"To mix a metaphor, while half a loaf is better than none, plaintiffs' argument here just doesn't cut the mustard."
While we don't know what Judge Harold Baer meant by that, nor why he made references to "meat on the Walling bones" and "make the cheese more binding" (somebody skipped lunch), we do know one thing: class action law in a post-Dukes and post-Comcast world is a dying field.
The Hearst Magazine unpaid interns, led by plaintiff Xuedan Wang, who were seeking minimum wage back-pay for more than 3,000 students were brought on to work at the magazine, without pay, in the name of "valuable experience."
The plaintiffs were seeking partial summary judgment on the issue of whether they were employees under Fair Labor Standards Act. The Department of Labor issued a six-factor test for legal unpaid internships, based off of the Walling precedent. The test considers six factors, none dispositive:
(1) The internship … is similar to training which would be given in an educational environment;
(2) The internship experience is for the benefit of the intern;
(3) The intern does not displace regular employees, but works under close supervision of existing staff;
(4) The employer that provides the training derives no immediate advantage from the activities of the intern; and on occasion its operations may actually be impeded;
(5) The intern is not necessarily entitled to a job at the conclusion of the internship; and
(6) The employer and the intern understand that the intern is not entitled to wages…
From the facts alleged, it seems like they’d have a pretty good case: they worked harder than Anne Hathaway in the Devil Wears Prada. Some of their duties included running errands, answering correspondence from magazine readers, and organizing accessory closets at Cosmopolitan magazine.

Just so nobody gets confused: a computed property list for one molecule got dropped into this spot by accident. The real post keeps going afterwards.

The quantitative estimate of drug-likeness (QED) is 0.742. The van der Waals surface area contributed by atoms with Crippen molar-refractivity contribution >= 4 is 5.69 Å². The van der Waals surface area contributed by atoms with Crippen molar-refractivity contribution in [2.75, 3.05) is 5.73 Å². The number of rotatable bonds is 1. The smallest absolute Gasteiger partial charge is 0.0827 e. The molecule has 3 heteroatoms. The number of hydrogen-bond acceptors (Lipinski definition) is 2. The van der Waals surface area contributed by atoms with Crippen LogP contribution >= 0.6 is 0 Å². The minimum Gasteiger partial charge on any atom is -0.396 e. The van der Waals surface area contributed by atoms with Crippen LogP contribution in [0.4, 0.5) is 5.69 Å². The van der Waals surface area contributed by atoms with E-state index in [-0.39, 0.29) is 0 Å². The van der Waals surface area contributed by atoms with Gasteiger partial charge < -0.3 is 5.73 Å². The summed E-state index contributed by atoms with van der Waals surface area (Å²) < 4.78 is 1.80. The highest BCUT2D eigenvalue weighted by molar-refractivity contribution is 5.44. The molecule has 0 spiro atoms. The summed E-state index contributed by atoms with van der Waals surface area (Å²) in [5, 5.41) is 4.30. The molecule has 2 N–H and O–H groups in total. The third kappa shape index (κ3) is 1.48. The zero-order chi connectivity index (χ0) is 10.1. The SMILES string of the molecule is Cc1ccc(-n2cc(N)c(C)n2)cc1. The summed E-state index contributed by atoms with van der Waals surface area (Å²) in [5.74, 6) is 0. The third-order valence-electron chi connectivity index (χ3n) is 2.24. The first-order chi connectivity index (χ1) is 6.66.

There were even internal Hearst emails that instructed staff to replace paid messengers with unpaid interns.
Alas, because the students did sit through occasional educational lectures and knew the positions were unpaid, there was enough of a factual dispute to hand it over to a jury.
Class Certification: Numerosity, Typicality, Adequacy, and … Commonality?
Numerosity? 3,000+ interns (check).
Typicality? All class members were unpaid interns, claim they should have been employees (check).
Adequacy? Plaintiff represents class interests, attorneys are competent (check).
Commonality? Not so much. Citing the strict commonality standards of Dukes, and predominance prerequisites of Comcast, the court held that, because Hearst had no uniform unpaid internship policy (each magazine handled things individually), commonality fails. Duties, education, and benefits for both sides varied depending on the magazine.
Lessons for Corporations
exploiting unpaid labor educating youth? The key is this: don’t streamline anything. Hearst won the issue of commonality because each magazine, and each internship within the magazine, had its own duties, benefits, and education.
No overall policies mean no commonality, which means no class action. Sure, you can be sued individually, but what lawyer is going to take a single plaintiff minimum wage case?
- Wang v. Hearst Corporation (Opinion and Order, District Court S.D. New York)
- Interns’ case against Hearst falters in wake of Dukes, Comcast (Reuters)
- Conde Nast Intern Reforms an ‘Empty Gesture’? (FindLaw’s In House Blog)